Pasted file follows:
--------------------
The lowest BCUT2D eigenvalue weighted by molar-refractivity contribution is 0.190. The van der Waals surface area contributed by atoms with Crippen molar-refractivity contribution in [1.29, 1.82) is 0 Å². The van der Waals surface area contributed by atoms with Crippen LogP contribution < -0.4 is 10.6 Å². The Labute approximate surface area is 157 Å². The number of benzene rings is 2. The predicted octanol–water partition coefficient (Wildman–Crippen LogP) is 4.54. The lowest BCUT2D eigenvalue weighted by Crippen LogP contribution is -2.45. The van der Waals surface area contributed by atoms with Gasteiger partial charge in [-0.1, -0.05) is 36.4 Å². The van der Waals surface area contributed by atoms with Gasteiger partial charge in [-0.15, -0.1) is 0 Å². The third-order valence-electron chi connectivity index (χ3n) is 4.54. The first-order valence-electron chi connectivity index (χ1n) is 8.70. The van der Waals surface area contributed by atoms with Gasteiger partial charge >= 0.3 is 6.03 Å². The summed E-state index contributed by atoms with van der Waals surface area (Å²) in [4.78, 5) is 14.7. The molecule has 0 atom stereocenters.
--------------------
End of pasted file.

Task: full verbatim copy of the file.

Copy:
The lowest BCUT2D eigenvalue weighted by molar-refractivity contribution is 0.190. The van der Waals surface area contributed by atoms with Crippen molar-refractivity contribution in [1.29, 1.82) is 0 Å². The van der Waals surface area contributed by atoms with Crippen LogP contribution < -0.4 is 10.6 Å². The Labute approximate surface area is 157 Å². The number of benzene rings is 2. The predicted octanol–water partition coefficient (Wildman–Crippen LogP) is 4.54. The lowest BCUT2D eigenvalue weighted by Crippen LogP contribution is -2.45. The van der Waals surface area contributed by atoms with Gasteiger partial charge in [-0.1, -0.05) is 36.4 Å². The van der Waals surface area contributed by atoms with Gasteiger partial charge in [-0.15, -0.1) is 0 Å². The third-order valence-electron chi connectivity index (χ3n) is 4.54. The first-order valence-electron chi connectivity index (χ1n) is 8.70. The van der Waals surface area contributed by atoms with Gasteiger partial charge >= 0.3 is 6.03 Å². The summed E-state index contributed by atoms with van der Waals surface area (Å²) in [4.78, 5) is 14.7. The molecule has 0 atom stereocenters.